Feeds

Ofcom auctions off high frequencies

Bargains snapped up by companies with no firm plans

5 things you didn’t know about cloud backup

Ofcom has completed the auction of a handful of microwave frequencies, raising less than £1.5m for the 15-year licences.

The licences allow buyers the freedom to deploy any technology, as well as sell the spectrum if they wish.

The bands that changed hands are all between 10 and 40GHz - more suitable for point-to-point connections than the mobile broadband services that could be launched in the next few years as a result of the digital dividend, which will release frequencies at a much lower band.

At least one company, Arqiva, is betting that those new networks are going to need lots of backhaul, and it's invested £250,000 in a couple of 224MHz blocks around 28GHz to provide that backhaul - despite admitting it has no idea what kind of technology those new networks will use.

BT spent almost £200,000 on a pair of 126MHz chunks in the 32GHz band, which are also suited to microwave connections between companies or company branches.

These frequencies are highly directional, so one license can be used to provide hundreds of links around the country - as long as they're not physically too close to each other. Most of the buyers seem to be planning similar kinds of services.

Standing out from the crowd is Transfinite, which doesn't intend to deploy any connections in the pair of 112MHz chunks it's bought regional licenses for, in the 28GHz band. Its intention is to sub-licence to anyone who wants to set up their own connection. For a small fee the firm will ensure you have an interference-free link between your own offices, assuming you have line-of-sight, but leave you to build the connection yourself.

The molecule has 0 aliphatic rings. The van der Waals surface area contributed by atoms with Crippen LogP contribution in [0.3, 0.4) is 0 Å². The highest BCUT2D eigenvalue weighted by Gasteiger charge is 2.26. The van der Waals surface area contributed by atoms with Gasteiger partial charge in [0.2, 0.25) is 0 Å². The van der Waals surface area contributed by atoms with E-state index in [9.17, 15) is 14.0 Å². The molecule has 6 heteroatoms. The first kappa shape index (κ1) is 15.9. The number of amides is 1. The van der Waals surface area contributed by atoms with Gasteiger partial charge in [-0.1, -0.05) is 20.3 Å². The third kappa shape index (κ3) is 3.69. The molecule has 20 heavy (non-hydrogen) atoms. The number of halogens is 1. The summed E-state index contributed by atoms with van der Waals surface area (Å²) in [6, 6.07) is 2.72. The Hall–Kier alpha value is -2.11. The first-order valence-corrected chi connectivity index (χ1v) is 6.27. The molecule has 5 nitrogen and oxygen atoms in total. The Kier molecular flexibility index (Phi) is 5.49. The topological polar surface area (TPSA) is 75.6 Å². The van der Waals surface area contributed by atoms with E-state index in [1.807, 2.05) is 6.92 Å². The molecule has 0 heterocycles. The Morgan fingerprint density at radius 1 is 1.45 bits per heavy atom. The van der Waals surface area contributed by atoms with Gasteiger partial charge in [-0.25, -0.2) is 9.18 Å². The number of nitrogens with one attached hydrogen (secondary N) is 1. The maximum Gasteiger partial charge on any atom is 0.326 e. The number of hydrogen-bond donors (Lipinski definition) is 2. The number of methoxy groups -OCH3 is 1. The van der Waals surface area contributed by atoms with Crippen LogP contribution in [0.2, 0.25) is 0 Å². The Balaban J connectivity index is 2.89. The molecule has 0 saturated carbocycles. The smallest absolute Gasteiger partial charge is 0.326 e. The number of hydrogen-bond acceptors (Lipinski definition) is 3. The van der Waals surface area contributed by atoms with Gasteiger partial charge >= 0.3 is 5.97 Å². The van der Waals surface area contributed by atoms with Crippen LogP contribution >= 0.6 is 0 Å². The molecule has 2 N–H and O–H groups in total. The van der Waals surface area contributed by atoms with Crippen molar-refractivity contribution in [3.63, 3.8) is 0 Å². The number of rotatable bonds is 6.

Ofcom currently licenses more than 40,000 individual microwave connections, and the regulator would rather just licence a chunk of spectrum and leave the individual-connection handling to a company like Transfinite - so its success will be watched with interest.

Come 2023 (in 15 years), the spectrum won't automatically fall back to Ofcom. The decision about what happens to it then hasn't yet been made. Ofcom would like to see spectrum licensed in perpetuity, like land, but isn't prepared to go that far this time round, so the buyers will be looking to make their money back over the next decade and a half, with any future holding being a nice bonus. ®

Gartner critical capabilities for enterprise endpoint backup

More from The Register

next story
6 Obvious Reasons Why Facebook Will Ban This Article (Thank God)
Clampdown on clickbait ... and El Reg is OK with this
So, Apple won't sell cheap kit? Prepare the iOS garden wall WRECKING BALL
It can throw the low cost race if it looks to the cloud
EE accused of silencing customer gripes on social media pages
Hello. HELLO. Can EVERYTHING EVERYWHERE HEAR ME?!
Time Warner Cable customers SQUEAL as US network goes offline
A rude awakening: North Americans greeted with outage drama
Shoot-em-up: Sony Online Entertainment hit by 'large scale DDoS attack'
Games disrupted as firm struggles to control network
BT customers face broadband and landline price hikes
Poor punters won't be affected, telecoms giant claims
Netflix swallows yet another bitter pill, inks peering deal with TWC
Net neutrality crusader once again pays up for priority access
prev story

Whitepapers

Best practices for enterprise data
Discussing how technology providers have innovated in order to solve new challenges, creating a new framework for enterprise data.
Implementing global e-invoicing with guaranteed legal certainty
Explaining the role local tax compliance plays in successful supply chain management and e-business and how leading global brands are addressing this.
Advanced data protection for your virtualized environments
Find a natural fit for optimizing protection for the often resource-constrained data protection process found in virtual environments.
How modern custom applications can spur business growth
Learn how to create, deploy and manage custom applications without consuming or expanding the need for scarce, expensive IT resources.
High Performance for All
While HPC is not new, it has traditionally been seen as a specialist area – is it now geared up to meet more mainstream requirements?